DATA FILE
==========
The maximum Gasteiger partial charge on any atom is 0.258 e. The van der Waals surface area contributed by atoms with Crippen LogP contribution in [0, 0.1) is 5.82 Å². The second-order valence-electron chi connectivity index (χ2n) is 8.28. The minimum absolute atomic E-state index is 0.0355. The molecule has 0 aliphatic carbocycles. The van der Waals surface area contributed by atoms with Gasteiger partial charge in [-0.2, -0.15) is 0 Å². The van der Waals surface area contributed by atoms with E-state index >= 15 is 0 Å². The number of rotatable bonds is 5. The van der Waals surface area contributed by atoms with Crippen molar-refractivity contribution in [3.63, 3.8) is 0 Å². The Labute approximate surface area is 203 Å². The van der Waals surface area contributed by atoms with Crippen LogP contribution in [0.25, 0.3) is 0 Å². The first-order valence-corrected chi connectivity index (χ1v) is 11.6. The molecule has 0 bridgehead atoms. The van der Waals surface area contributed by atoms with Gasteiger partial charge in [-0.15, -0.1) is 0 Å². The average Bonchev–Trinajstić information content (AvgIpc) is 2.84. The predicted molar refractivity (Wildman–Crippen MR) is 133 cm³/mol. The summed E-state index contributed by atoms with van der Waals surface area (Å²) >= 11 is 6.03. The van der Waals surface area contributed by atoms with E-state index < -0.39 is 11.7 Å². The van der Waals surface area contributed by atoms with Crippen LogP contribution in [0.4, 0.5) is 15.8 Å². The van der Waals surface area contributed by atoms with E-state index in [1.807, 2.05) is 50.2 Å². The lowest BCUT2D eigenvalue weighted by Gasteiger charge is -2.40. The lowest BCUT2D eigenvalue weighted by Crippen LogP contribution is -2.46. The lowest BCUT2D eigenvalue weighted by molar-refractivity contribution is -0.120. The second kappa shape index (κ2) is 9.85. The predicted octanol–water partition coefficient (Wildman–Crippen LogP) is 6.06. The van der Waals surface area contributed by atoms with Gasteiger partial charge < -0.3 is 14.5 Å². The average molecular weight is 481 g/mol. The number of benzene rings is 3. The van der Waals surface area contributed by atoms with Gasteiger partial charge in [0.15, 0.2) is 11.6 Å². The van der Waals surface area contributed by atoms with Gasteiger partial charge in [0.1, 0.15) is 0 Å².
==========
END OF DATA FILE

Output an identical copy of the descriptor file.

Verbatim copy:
The maximum Gasteiger partial charge on any atom is 0.258 e. The van der Waals surface area contributed by atoms with Crippen LogP contribution in [0, 0.1) is 5.82 Å². The second-order valence-electron chi connectivity index (χ2n) is 8.28. The minimum absolute atomic E-state index is 0.0355. The molecule has 0 aliphatic carbocycles. The van der Waals surface area contributed by atoms with Gasteiger partial charge in [-0.2, -0.15) is 0 Å². The van der Waals surface area contributed by atoms with E-state index >= 15 is 0 Å². The number of rotatable bonds is 5. The van der Waals surface area contributed by atoms with Crippen molar-refractivity contribution in [3.63, 3.8) is 0 Å². The Labute approximate surface area is 203 Å². The van der Waals surface area contributed by atoms with Crippen LogP contribution in [0.25, 0.3) is 0 Å². The first-order valence-corrected chi connectivity index (χ1v) is 11.6. The molecule has 0 bridgehead atoms. The van der Waals surface area contributed by atoms with Gasteiger partial charge in [-0.15, -0.1) is 0 Å². The average Bonchev–Trinajstić information content (AvgIpc) is 2.84. The predicted molar refractivity (Wildman–Crippen MR) is 133 cm³/mol. The summed E-state index contributed by atoms with van der Waals surface area (Å²) >= 11 is 6.03. The van der Waals surface area contributed by atoms with E-state index < -0.39 is 11.7 Å². The van der Waals surface area contributed by atoms with Crippen LogP contribution in [0.4, 0.5) is 15.8 Å². The van der Waals surface area contributed by atoms with E-state index in [1.807, 2.05) is 50.2 Å². The lowest BCUT2D eigenvalue weighted by Gasteiger charge is -2.40. The lowest BCUT2D eigenvalue weighted by Crippen LogP contribution is -2.46. The lowest BCUT2D eigenvalue weighted by molar-refractivity contribution is -0.120. The second kappa shape index (κ2) is 9.85. The predicted octanol–water partition coefficient (Wildman–Crippen LogP) is 6.06. The van der Waals surface area contributed by atoms with Gasteiger partial charge < -0.3 is 14.5 Å². The average molecular weight is 481 g/mol. The number of benzene rings is 3. The van der Waals surface area contributed by atoms with Gasteiger partial charge in [0.15, 0.2) is 11.6 Å². The van der Waals surface area contributed by atoms with Gasteiger partial charge in [0.1, 0.15) is 0 Å².